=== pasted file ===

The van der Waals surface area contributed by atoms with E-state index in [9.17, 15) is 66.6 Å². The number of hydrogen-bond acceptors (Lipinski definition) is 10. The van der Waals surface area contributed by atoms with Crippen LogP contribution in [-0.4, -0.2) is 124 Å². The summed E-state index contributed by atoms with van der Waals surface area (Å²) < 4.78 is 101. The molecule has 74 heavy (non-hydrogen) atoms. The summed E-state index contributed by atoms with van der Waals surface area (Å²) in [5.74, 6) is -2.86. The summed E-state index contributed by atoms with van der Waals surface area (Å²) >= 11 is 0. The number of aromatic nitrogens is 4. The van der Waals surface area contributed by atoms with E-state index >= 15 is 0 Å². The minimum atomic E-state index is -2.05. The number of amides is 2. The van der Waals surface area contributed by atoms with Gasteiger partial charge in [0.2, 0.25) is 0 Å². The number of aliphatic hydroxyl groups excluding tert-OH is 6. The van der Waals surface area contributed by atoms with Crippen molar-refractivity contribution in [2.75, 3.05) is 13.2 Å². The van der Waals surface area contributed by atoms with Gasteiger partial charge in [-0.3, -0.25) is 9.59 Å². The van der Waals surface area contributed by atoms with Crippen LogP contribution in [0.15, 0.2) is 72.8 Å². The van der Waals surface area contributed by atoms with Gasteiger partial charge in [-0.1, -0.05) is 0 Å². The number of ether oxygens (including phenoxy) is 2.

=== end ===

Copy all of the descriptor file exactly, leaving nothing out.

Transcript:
The van der Waals surface area contributed by atoms with E-state index in [9.17, 15) is 66.6 Å². The number of hydrogen-bond acceptors (Lipinski definition) is 10. The van der Waals surface area contributed by atoms with Crippen LogP contribution in [-0.4, -0.2) is 124 Å². The summed E-state index contributed by atoms with van der Waals surface area (Å²) < 4.78 is 101. The molecule has 74 heavy (non-hydrogen) atoms. The summed E-state index contributed by atoms with van der Waals surface area (Å²) in [5.74, 6) is -2.86. The summed E-state index contributed by atoms with van der Waals surface area (Å²) >= 11 is 0. The number of aromatic nitrogens is 4. The van der Waals surface area contributed by atoms with E-state index >= 15 is 0 Å². The minimum atomic E-state index is -2.05. The number of amides is 2. The van der Waals surface area contributed by atoms with Gasteiger partial charge in [0.2, 0.25) is 0 Å². The number of aliphatic hydroxyl groups excluding tert-OH is 6. The van der Waals surface area contributed by atoms with Crippen molar-refractivity contribution in [2.75, 3.05) is 13.2 Å². The van der Waals surface area contributed by atoms with Gasteiger partial charge in [-0.3, -0.25) is 9.59 Å². The van der Waals surface area contributed by atoms with Crippen LogP contribution in [0.15, 0.2) is 72.8 Å². The van der Waals surface area contributed by atoms with Gasteiger partial charge in [-0.1, -0.05) is 0 Å². The number of ether oxygens (including phenoxy) is 2.